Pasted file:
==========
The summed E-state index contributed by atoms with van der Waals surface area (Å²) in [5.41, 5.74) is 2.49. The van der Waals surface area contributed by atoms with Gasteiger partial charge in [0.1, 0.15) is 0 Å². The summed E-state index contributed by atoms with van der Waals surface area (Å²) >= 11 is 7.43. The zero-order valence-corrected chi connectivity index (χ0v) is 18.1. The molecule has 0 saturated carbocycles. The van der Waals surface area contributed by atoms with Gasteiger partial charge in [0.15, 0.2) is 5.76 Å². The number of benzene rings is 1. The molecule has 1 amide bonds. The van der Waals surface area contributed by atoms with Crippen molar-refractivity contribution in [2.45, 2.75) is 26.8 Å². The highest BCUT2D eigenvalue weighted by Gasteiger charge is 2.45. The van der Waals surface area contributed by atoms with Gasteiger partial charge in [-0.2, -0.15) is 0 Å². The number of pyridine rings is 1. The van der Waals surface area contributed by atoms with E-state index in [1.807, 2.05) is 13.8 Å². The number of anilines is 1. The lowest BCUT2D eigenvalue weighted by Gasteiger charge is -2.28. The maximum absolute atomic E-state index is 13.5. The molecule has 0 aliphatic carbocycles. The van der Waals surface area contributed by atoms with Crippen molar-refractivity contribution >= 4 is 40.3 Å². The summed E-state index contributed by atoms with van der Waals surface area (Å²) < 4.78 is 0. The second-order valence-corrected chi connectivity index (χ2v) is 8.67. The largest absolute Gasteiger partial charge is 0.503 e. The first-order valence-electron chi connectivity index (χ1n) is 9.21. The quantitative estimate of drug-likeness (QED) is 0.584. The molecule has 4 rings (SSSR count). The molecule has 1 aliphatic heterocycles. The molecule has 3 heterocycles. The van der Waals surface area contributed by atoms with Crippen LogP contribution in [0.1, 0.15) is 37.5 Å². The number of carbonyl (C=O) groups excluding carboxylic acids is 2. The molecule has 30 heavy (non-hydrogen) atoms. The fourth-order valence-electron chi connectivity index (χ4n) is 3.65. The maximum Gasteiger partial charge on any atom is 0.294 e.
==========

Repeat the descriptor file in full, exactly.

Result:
The summed E-state index contributed by atoms with van der Waals surface area (Å²) in [5.41, 5.74) is 2.49. The van der Waals surface area contributed by atoms with Gasteiger partial charge in [0.1, 0.15) is 0 Å². The summed E-state index contributed by atoms with van der Waals surface area (Å²) >= 11 is 7.43. The zero-order valence-corrected chi connectivity index (χ0v) is 18.1. The molecule has 0 saturated carbocycles. The van der Waals surface area contributed by atoms with Gasteiger partial charge in [0.15, 0.2) is 5.76 Å². The number of benzene rings is 1. The molecule has 1 amide bonds. The van der Waals surface area contributed by atoms with Crippen molar-refractivity contribution in [2.45, 2.75) is 26.8 Å². The highest BCUT2D eigenvalue weighted by Gasteiger charge is 2.45. The van der Waals surface area contributed by atoms with Gasteiger partial charge in [-0.2, -0.15) is 0 Å². The number of pyridine rings is 1. The van der Waals surface area contributed by atoms with E-state index in [1.807, 2.05) is 13.8 Å². The number of anilines is 1. The lowest BCUT2D eigenvalue weighted by Gasteiger charge is -2.28. The maximum absolute atomic E-state index is 13.5. The molecule has 0 aliphatic carbocycles. The van der Waals surface area contributed by atoms with Crippen molar-refractivity contribution >= 4 is 40.3 Å². The summed E-state index contributed by atoms with van der Waals surface area (Å²) < 4.78 is 0. The second-order valence-corrected chi connectivity index (χ2v) is 8.67. The largest absolute Gasteiger partial charge is 0.503 e. The first-order valence-electron chi connectivity index (χ1n) is 9.21. The quantitative estimate of drug-likeness (QED) is 0.584. The molecule has 4 rings (SSSR count). The molecule has 1 aliphatic heterocycles. The molecule has 3 heterocycles. The van der Waals surface area contributed by atoms with Crippen LogP contribution in [0.1, 0.15) is 37.5 Å². The number of carbonyl (C=O) groups excluding carboxylic acids is 2. The molecule has 30 heavy (non-hydrogen) atoms. The fourth-order valence-electron chi connectivity index (χ4n) is 3.65. The maximum Gasteiger partial charge on any atom is 0.294 e.